If applying and re-applying sunscreen feels like a never-ending hassle, then it's time to buddy up to UPF-protective clothing. UPF stands for "ultraviolet protection factor," and it's the apparel-equivalent of sunscreen's SPF.

While all clothing offers some measure of protection from the sun's rays, some fabrics are simply better than others at blocking out radiation. Companies can lab-test their clothing for radiation protection, earning a certified UPF-rating, the highest of which is UPF 50+, which lets in less than 1/50th of the sun's ultraviolet radiation.

Of course, clothing's UPF protection only works for the skin you have covered with the clothes, so you do have to keep applying sunscreen to all exposed skin, but opting for a UPF-certified lightweight hiking pant and long-sleeve top the next time you plan to spend the day outside can go a long way to keeping you safe while reducing the hassle of sunscreen application.

Opt for More Coverage From Head to Toe

It's normal to want to strip down to a sports bra and shorts when the days get hot, but it's a good idea to resist the urge. While it might sound miserable, covering up from head to toe is a winning strategy for reducing sun exposure. A full arsenal of hats, sunglasses, long sleeves, and leggings should become your summer workout staples.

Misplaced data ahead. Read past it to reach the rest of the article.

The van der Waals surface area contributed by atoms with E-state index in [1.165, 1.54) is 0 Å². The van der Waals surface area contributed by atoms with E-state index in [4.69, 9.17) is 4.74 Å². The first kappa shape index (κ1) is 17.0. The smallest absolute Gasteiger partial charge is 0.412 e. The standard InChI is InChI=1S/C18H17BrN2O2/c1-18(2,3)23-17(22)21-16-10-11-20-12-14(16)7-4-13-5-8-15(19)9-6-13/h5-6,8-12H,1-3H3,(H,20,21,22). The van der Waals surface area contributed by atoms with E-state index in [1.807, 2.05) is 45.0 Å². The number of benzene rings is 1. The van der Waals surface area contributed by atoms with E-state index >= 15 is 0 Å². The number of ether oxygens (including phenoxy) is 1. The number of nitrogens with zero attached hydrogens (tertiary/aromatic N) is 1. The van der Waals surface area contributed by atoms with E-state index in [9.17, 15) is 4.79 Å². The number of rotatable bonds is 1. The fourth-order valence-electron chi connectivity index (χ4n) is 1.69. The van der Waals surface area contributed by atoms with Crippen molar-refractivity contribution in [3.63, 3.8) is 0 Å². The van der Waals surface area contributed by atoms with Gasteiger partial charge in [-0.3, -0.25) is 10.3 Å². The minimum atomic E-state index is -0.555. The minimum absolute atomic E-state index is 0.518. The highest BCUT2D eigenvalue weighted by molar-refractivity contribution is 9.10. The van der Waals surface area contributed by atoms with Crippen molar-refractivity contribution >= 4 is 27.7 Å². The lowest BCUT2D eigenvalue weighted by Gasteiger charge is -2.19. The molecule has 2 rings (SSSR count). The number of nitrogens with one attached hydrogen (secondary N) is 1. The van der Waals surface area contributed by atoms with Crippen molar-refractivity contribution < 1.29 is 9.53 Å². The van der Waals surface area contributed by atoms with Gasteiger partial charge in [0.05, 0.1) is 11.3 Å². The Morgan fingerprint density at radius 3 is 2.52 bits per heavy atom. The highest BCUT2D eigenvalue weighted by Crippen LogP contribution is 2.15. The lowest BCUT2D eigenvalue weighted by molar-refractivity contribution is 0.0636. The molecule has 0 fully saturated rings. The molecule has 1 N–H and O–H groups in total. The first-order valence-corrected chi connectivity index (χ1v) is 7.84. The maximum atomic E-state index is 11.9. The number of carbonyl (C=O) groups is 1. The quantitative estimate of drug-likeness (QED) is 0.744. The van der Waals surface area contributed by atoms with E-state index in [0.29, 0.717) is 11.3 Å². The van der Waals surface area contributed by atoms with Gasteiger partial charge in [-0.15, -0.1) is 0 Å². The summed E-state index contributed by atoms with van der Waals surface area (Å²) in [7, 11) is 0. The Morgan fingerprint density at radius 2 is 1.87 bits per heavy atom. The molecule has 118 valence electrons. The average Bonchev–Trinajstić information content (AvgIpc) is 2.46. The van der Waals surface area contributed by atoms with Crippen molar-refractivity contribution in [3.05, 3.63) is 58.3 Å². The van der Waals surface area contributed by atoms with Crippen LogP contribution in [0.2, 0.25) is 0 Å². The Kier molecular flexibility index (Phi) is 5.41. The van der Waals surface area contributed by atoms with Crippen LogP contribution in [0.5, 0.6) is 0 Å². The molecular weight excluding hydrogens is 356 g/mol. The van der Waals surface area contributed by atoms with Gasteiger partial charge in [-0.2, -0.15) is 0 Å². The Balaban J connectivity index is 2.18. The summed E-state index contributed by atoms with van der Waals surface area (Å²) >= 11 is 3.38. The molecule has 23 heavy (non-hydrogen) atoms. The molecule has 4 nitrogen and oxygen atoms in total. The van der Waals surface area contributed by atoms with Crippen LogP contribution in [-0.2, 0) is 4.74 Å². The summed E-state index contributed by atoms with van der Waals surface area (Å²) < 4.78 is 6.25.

The reality is, today's lightweight technical fabrics are designed for hot weather, offering superior breathability that helps pull moisture away from your skin to keep you cool and dry. It may take some getting used to, but as long as you select the right clothes, exercising in long sleeves and leggings (especially ones with a UPF rating) isn't as bad as you might think.

And if you can't fathom taking a run in anything but shorts and a tank top, do cover up in other ways by throwing on a UPF-rated running hat with a wide brim and a great pair of sunglasses with broad-spectrum UVA/UVB protection. Or try a long-sleeve top with a pair of shorts, or a pair of leggings with a tank top. The more you can try to stay covered, the better off you'll be.

Avoid Peak Sun Hours

According to Frey, there's one very easy way to reduce sun exposure: Avoid peak sun hours. "Try to limit your outdoor exercise to early morning hours or late afternoon and evening hours when the sun's ultraviolet rays are not as strong," she says. Typically, the sun is strongest between 10 am and 2 pm, but this might vary slightly by region. A good rule of thumb is to abut your workouts to sunrise or sunset. It doesn't hurt that it's typically cooler at these times, too.

Seek Shade

shady run
Guido Mieth/Getty Images

Whenever possible, use shady routes while running, hiking, or biking. Even if some UV rays penetrate the leaf-cover, you're at least limiting exposure. And if you're heading outside for a yoga session or boot camp, look for covered pavilions or shady parks where you can get a reprieve from the sun.

A Word From Verywell

Of course, one of the best parts about exercising outside on a nice day is having the chance to enjoy the sun. No one's suggesting you need to avoid sunlight completely, but rather, you should take proactive steps to reduce UV exposure. Not only will this reduce your chances of skin cancer, but it can also help prevent wrinkles, sun spots, and that not-so-attractive "leathery" appearance sun-damaged skin tends to take on.